Vol. 20, No. 9, pp. 76–80, Sept. 2022. https://doi.org/10.53829/ntr202209ra2
Development of Compact/Power-saving Optical Open Line System
NTT Network Innovation Center has developed a compact/power-saving optical open line system that can provide optical transmission of 100 Gbit/s per wavelength in an economical, space-saving, and power-saving manner. The goal with this system is to achieve large-capacity transmission up to edge buildings in the metro network to deal with the rapid increase in traffic accompanying the introduction of the 5th-generation mobile back haul. This article presents an overview of this system and its features.
Keywords: optical transport, DWDM, compact/power-saving
1. Capacity enhancement in core and metro networks
To deal with increasing volumes of traffic driven by the expanded use of smartphones, cloud services, video delivery services, etc., the optical transport network of the NTT Group has up to now been using a wavelength division multiplexing (WDM) system at 100 Gbit/s per wavelength for the core network. At the same time, traffic across the entire network up to edge buildings located in rural areas is predicted to increase with the introduction of the 5th-generation (5G) mobile back haul (MBH), so even metro networks will require greater capacities. However, issues with the current 100G-WDM system in terms of installation space and power consumption have hindered its implementation, so we developed a compact/power-saving optical open line system (OOLS) that greatly reduces the amount of space needed for installation and the amount of power consumed. This system will enable system configurations that optimize installation space and power consumption in accordance with traffic volumes driven by diverse service demands.
2. Technical features of the compact/power-saving OOLS
The system configuration of the compact/power-saving OOLS is shown in Fig. 1. This is an optical transport system based on digital coherent technology and dense WDM, which transmits multiple wavelength signals in a single fiber. It achieves a maximum transmission capacity of 8 Tbit/s by multiplexing 100-Gbit/s-per-wavelength signals over a maximum of 80 wavelengths. The system includes an optical cross-connect function that enables add, drop, or through settings for any optical path in a maximum of eight directions. It can also connect with an existing 100G-WDM system without converting optical signals to electrical signals, which can make effective use of existing facilities. For this compact/power-saving OOLS, we developed technology for a system configuration conducive to advanced optical devices and compact/power-saving characteristics with the above specifications and succeeded in achieving a compact and power-saving system. The main features of this compact/power-saving OOLS are (1) compact/power-saving transponders, (2) alien-wavelength connection, and (3) compact/power-saving system configuration.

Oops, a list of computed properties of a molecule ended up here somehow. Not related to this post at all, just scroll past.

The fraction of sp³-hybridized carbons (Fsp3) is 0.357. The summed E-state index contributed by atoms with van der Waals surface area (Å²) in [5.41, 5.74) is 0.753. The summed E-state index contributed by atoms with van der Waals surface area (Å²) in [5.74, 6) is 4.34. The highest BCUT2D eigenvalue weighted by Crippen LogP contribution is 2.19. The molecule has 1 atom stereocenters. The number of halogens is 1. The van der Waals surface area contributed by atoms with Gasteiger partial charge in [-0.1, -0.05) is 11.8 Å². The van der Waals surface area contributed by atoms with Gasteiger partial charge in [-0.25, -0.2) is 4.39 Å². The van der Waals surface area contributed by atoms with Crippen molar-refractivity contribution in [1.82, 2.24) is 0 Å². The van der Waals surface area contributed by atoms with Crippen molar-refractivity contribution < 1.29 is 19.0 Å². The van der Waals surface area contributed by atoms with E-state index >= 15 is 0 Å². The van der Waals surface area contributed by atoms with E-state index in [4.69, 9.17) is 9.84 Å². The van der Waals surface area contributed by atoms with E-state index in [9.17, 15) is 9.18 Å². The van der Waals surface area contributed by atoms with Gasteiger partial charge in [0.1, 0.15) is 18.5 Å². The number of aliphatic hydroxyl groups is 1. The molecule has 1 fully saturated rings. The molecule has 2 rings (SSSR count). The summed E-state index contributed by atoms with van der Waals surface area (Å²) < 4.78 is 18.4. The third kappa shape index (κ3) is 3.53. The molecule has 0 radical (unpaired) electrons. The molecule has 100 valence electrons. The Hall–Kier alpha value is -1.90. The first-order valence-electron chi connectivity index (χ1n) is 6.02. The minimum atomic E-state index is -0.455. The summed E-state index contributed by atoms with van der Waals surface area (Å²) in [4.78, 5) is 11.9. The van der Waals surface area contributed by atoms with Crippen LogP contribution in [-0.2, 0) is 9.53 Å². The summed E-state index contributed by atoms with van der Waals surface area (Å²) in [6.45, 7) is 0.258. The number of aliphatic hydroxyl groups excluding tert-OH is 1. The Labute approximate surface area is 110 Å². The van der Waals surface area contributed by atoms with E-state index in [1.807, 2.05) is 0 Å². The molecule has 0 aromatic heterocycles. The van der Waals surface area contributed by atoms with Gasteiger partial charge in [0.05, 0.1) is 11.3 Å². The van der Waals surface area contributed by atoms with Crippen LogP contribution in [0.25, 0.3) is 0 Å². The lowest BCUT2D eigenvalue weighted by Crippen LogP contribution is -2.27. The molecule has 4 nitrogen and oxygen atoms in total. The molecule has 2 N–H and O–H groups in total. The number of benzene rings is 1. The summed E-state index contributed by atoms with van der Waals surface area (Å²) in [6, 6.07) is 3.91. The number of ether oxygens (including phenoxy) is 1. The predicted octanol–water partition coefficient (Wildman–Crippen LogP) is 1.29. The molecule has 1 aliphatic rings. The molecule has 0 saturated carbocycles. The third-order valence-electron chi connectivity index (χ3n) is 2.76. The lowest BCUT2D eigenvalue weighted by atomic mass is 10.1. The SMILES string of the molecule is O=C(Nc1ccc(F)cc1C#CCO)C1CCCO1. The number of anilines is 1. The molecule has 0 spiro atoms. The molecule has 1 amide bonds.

2.1 Compact/power-saving transponders
This compact/power-saving OOLS consists of multiple transponders, each of which converts a client signal used for connecting this system to a service node to a wavelength signal or vice versa. Each transponder features a compact and power-saving configuration by using advanced devices such as a coherent optical subassembly (COSA) , low-power digital signal processor (DSP), and compact optical module. A COSA is a silicon photonics device developed by NTT Device Innovation Center integrating an optical modulator, optical transceiver, and analog integrated circuit (IC) on one chip. Combining the COSA with a DSP developed by NTT Network Innovation Laboratories and maximizing transmission characteristics has enabled L-band transmission and the mounting of these devices on a compact/power-saving OOLS transponder (Fig. 2). In addition, the 100GbE optical module used to connect this OOLS to a service node adopts a quad small form-factor pluggable 28 (QSFP28) downsized from the conventional centum gigabit form-factor pluggable, resulting in a compact form factor approximately one-fourth the current size.